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The Problem with Tech


In a recent article by the New York Times, it is clearer than ever that technology is creating a divide between the rich and poor.  We once imagined a world where the school districts with adequate funding would provide all the technological resources to help their students have access to and advantages when it came to technology.  Now it appears as though the tables have turned.  That divide goes on to explain that the “Silicone Valley elite” are pushing towards a move away from technology with an emphasis on “human interaction” and “wooden” toys.  What a drastic change from the once thought technology for everyone or technology should and will be implemented in all schools.  I for one am in support of this habit shift for a plethora of reasons. Some of those reasons include: the need for human interaction, the fact that on a psychological level our children may not be able to process what they are exposed to via the Internet, children need to spend time outdoors and not in front of a screen and finally, our physical health mandates that we move away from sedentary lifestyles and become more physically active.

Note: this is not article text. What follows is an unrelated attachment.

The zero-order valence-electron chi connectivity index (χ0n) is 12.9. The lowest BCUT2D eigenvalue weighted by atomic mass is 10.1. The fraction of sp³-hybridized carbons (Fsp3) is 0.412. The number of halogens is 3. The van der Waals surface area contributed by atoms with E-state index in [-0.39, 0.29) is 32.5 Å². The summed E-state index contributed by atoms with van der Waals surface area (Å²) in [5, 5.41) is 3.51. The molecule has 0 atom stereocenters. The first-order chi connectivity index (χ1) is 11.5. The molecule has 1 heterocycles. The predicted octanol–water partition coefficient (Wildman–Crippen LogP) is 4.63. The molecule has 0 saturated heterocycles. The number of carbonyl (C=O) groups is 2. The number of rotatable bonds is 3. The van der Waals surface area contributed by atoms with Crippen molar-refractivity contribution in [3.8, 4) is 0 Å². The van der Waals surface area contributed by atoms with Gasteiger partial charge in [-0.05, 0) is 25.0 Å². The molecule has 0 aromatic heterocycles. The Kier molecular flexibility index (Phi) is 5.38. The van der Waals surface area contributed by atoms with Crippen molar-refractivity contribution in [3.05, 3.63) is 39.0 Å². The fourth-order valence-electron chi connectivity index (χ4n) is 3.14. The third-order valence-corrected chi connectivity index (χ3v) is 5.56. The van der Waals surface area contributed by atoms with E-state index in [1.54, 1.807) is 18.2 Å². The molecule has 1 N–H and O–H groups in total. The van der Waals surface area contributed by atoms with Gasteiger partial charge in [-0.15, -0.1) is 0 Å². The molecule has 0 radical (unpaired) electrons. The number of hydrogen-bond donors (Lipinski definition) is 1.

I commend those parents who are questioning the “norm” and even daring to prolong or remove the use of technology in the lives of their children.  I believe in an age of increasing technology we need to continue the dialogue around the safety and the benefits surrounding devices, especially in the lives of our children.

On a side note, I am grateful for the often referred to “antiquated” schools my children attend.  With blackboards and minimal technology, I believe the innocence of our children is being preserved and their perspective of the world is through a very different lens, a lens I feel benefits them far more as individuals.